Live Arm Lefty

Theo Epstein and the rest of the Cubs baseball operations brain trust are here in Mesa now, they are in meetings both today and tomorrow. That means not much happening out on the fields at Fitch Park. I offered to pitch bp, and hit infield/outfield, but I was told I might be better suited helping the grounds crew rake the infield. So instead I figured I would write about one of the young guys trying to make an impact this spring.

Beliveau at Fitch Park

Jeff Beliveau is not an unknown considering he was the Cub organization’s minor league pitcher of the year in 2011, but Beliveau (pronounced BELL-eh-voh) also has not pitched above the Double-A level . That is very likely to change this year, the question is will he make a stop in Iowa or leap Triple-A altogether? Some have speculated Beliveau could be part of the compensation to the Red Sox for Theo Epstein but I’ve also heard Theo really likes the lefty. The Cubs new regime seems to be good at the cat and mouse games when dealing with potential trades and personnel moves, so it wouldn’t be out of the realm of possibility that Theo is letting the Red Sox think he really likes and wants Beliveau, when in reality he really wants J.B. to be the compensation. OK, that type of reverse psychology thinking is making my brain hurt. Let’s talk about Jeff Beliveau and what he offers the Chicago Cubs.

The Cubs minor league pitcher of the year was downright dominating last season, owning a 1.57 ERA in 53 relief appearances between Single-A Daytona and Double-A Tennessee, his first career stop at Double-A. In Tennessee he went 6-1 with three saves, and held left-handed hitters to a .169 batting average.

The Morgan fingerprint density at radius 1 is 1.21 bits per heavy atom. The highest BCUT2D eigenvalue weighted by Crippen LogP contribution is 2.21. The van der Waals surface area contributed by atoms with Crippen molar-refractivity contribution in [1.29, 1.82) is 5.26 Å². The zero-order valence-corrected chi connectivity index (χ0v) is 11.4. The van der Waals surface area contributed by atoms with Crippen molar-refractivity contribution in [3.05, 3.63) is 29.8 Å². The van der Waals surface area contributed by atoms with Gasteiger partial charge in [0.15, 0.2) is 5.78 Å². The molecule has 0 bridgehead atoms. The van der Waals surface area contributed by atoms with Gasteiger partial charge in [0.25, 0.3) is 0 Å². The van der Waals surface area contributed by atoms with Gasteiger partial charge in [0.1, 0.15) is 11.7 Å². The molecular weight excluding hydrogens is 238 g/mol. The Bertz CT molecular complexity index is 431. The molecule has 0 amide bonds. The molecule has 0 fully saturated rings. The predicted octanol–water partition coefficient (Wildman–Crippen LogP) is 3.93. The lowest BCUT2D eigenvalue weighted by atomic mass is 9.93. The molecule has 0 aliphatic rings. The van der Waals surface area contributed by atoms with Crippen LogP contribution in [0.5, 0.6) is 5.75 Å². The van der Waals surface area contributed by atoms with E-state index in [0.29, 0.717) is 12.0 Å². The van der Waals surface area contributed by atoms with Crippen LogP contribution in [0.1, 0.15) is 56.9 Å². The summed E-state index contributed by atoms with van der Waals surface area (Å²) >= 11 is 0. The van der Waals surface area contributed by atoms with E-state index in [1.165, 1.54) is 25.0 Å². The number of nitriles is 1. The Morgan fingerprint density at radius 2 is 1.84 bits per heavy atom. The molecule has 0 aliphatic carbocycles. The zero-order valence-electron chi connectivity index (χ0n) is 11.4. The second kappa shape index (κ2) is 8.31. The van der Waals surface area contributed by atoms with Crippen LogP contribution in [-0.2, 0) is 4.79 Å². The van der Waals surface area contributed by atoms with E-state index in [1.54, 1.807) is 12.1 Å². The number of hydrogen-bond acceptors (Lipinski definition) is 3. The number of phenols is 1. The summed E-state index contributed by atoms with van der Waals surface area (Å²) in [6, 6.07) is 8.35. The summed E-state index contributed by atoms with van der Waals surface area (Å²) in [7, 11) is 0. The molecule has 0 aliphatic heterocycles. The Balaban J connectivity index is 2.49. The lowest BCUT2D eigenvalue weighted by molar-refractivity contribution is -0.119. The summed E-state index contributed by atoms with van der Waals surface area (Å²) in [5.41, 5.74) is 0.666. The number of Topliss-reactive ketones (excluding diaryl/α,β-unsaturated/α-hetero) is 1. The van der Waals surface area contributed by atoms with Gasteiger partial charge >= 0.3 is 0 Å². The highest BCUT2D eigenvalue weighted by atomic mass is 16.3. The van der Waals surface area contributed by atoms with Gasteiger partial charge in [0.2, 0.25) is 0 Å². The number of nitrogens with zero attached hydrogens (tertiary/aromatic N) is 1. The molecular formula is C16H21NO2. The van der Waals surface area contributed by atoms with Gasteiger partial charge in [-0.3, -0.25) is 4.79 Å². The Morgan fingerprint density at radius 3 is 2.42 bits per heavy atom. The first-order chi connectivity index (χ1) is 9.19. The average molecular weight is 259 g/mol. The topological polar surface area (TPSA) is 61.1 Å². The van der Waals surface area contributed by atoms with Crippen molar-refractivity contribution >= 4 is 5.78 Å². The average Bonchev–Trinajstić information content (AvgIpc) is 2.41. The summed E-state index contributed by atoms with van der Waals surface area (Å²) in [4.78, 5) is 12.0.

The 6’1″ southpaw has a low-to-mid 90’s fastball to go with an outstanding change-up and great control. In 2011 Beliveau walked 19 batters while striking out 89 in 74.1 innings leading to a 0.928 WHIP. Having great control wasn’t always the case, in college at Florida Atlantic in 2008 he pitched 76.2 innings and walked 77 batters, with a 4.58 ERA. Those numbers are part of why he lasted until the 18th round of the 2008 draft when the Cubs picked him. 

The control Beliveau has shown in the minor leagues can be attributed to the greater control of his overall body. In the early part of his 4 minor league seasons with the Cubs organization the now 25 year old was listed weighing as much as 215 lbs., he is now listed at 190 lbs. How did the change come about? MMA and preparing for the Octagon of course. Well not exactly, Jeff’s brother was working to become a Mixed Martial Arts Fighter and in order to get in better shape he joined his brother’s workouts. Workouts that included fast paced drills mixed with wrestling, heavy bag work, along with push ups, and pull ups. The result was a weight loss of 20 pounds and far greater body control, which he credits in helping his pitching.

Beliveau may not be ready to go into the octagon but he looks in great physical shape to hit the mound. He’ll be a player to watch this spring as he attempts to make his move up the Cubs pitching chart. I’ve been watching him here at Fitch Park recently and it’s obvious he’s got a very live arm. The Cubs reportedly asked him last season to work on throwing more sliders (especially to left-handed batters), the results have been very positive. Beliveau will be competing for a spot as a lefty out of the pen, likely behind James Russell. His competition for that job (at least as a lefty) is former Cardinal Trever Miller who at 38 years old is a non-roster invitee. Scott Maine and John Gaub are in the mix, both pitched well at Iowa last year but combined they have just over 20 MLB innings under their belt. The Cubs are likely to let Beliveau get some seasoning in Triple-A this year, but he could be a surprise to make the team if he pitches well this spring.

Days and counting

Tim

Tim

Tim Sheridan is a Cubs fanatic who also happens to be the Cubs spring training public address announcer at Sloan Stadium and your tour guide here at boysofspring.com.
Tim

Latest posts by Tim (see all)

Leave a Reply

Your email address will not be published. Required fields are marked *

You may use these HTML tags and attributes: <a href="" title=""> <abbr title=""> <acronym title=""> <b> <blockquote cite=""> <cite> <code> <del datetime=""> <em> <i> <q cite=""> <strike> <strong>